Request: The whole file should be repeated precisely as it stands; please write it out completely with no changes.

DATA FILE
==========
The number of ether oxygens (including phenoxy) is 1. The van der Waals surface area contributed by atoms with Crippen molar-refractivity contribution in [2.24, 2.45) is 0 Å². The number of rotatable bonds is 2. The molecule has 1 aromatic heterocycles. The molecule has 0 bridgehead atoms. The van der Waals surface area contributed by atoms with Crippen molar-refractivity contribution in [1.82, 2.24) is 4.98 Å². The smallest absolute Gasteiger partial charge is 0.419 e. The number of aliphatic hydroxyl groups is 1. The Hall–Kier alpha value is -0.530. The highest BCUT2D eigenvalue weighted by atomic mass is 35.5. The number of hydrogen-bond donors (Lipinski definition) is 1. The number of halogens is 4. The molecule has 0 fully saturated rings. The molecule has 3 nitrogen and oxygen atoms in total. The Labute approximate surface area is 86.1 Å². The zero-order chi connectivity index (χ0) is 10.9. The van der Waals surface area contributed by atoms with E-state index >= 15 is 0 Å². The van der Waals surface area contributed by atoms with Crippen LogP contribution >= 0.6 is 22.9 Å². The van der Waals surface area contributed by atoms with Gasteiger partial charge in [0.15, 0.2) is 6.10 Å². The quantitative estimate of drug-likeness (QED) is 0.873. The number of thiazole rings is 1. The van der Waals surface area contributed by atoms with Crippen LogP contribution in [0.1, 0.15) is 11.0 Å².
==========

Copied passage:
The number of ether oxygens (including phenoxy) is 1. The van der Waals surface area contributed by atoms with Crippen molar-refractivity contribution in [2.24, 2.45) is 0 Å². The number of rotatable bonds is 2. The molecule has 1 aromatic heterocycles. The molecule has 0 bridgehead atoms. The van der Waals surface area contributed by atoms with Crippen molar-refractivity contribution in [1.82, 2.24) is 4.98 Å². The smallest absolute Gasteiger partial charge is 0.419 e. The number of aliphatic hydroxyl groups is 1. The Hall–Kier alpha value is -0.530. The highest BCUT2D eigenvalue weighted by atomic mass is 35.5. The number of hydrogen-bond donors (Lipinski definition) is 1. The number of halogens is 4. The molecule has 0 fully saturated rings. The molecule has 3 nitrogen and oxygen atoms in total. The Labute approximate surface area is 86.1 Å². The zero-order chi connectivity index (χ0) is 10.9. The van der Waals surface area contributed by atoms with E-state index >= 15 is 0 Å². The van der Waals surface area contributed by atoms with Crippen LogP contribution >= 0.6 is 22.9 Å². The van der Waals surface area contributed by atoms with Gasteiger partial charge in [0.15, 0.2) is 6.10 Å². The quantitative estimate of drug-likeness (QED) is 0.873. The number of thiazole rings is 1. The van der Waals surface area contributed by atoms with Crippen LogP contribution in [0.1, 0.15) is 11.0 Å².